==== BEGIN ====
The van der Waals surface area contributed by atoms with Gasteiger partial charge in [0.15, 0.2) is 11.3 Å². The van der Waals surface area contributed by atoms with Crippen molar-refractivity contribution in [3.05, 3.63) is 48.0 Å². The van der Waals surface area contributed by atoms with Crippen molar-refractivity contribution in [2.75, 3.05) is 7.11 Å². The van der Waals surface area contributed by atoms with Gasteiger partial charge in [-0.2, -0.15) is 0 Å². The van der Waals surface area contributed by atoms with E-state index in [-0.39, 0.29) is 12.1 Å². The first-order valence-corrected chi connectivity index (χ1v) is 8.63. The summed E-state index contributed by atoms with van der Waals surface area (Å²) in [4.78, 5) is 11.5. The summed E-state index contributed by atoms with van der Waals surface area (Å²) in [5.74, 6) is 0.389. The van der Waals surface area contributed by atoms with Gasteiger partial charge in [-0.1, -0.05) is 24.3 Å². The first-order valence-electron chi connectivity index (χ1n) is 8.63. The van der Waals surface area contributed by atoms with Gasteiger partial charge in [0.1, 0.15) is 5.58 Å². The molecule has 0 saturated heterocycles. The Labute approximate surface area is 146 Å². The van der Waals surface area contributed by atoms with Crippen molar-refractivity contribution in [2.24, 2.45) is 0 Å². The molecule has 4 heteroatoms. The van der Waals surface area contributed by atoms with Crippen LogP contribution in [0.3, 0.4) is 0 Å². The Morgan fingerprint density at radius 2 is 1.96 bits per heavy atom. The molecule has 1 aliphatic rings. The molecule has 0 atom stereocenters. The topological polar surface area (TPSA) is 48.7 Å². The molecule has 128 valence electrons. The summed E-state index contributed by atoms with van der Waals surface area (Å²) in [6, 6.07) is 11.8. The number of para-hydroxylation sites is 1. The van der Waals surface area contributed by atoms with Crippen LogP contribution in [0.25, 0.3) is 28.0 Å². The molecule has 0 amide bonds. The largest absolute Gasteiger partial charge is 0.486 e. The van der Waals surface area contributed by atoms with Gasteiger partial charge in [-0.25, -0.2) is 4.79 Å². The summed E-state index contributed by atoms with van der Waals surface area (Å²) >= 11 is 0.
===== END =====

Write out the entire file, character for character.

The van der Waals surface area contributed by atoms with Gasteiger partial charge in [0.15, 0.2) is 11.3 Å². The van der Waals surface area contributed by atoms with Crippen molar-refractivity contribution in [3.05, 3.63) is 48.0 Å². The van der Waals surface area contributed by atoms with Crippen molar-refractivity contribution in [2.75, 3.05) is 7.11 Å². The van der Waals surface area contributed by atoms with Gasteiger partial charge in [-0.2, -0.15) is 0 Å². The van der Waals surface area contributed by atoms with E-state index in [-0.39, 0.29) is 12.1 Å². The first-order valence-corrected chi connectivity index (χ1v) is 8.63. The summed E-state index contributed by atoms with van der Waals surface area (Å²) in [4.78, 5) is 11.5. The summed E-state index contributed by atoms with van der Waals surface area (Å²) in [5.74, 6) is 0.389. The van der Waals surface area contributed by atoms with Gasteiger partial charge in [-0.1, -0.05) is 24.3 Å². The first-order valence-electron chi connectivity index (χ1n) is 8.63. The van der Waals surface area contributed by atoms with Gasteiger partial charge in [0.1, 0.15) is 5.58 Å². The molecule has 0 saturated heterocycles. The Labute approximate surface area is 146 Å². The van der Waals surface area contributed by atoms with Crippen molar-refractivity contribution in [2.24, 2.45) is 0 Å². The molecule has 4 heteroatoms. The van der Waals surface area contributed by atoms with Crippen LogP contribution in [0.3, 0.4) is 0 Å². The Morgan fingerprint density at radius 2 is 1.96 bits per heavy atom. The molecule has 1 aliphatic rings. The molecule has 0 atom stereocenters. The topological polar surface area (TPSA) is 48.7 Å². The molecule has 128 valence electrons. The summed E-state index contributed by atoms with van der Waals surface area (Å²) in [6, 6.07) is 11.8. The number of para-hydroxylation sites is 1. The van der Waals surface area contributed by atoms with Crippen LogP contribution in [0.25, 0.3) is 28.0 Å². The molecule has 0 amide bonds. The largest absolute Gasteiger partial charge is 0.486 e. The van der Waals surface area contributed by atoms with Gasteiger partial charge in [-0.25, -0.2) is 4.79 Å². The summed E-state index contributed by atoms with van der Waals surface area (Å²) >= 11 is 0.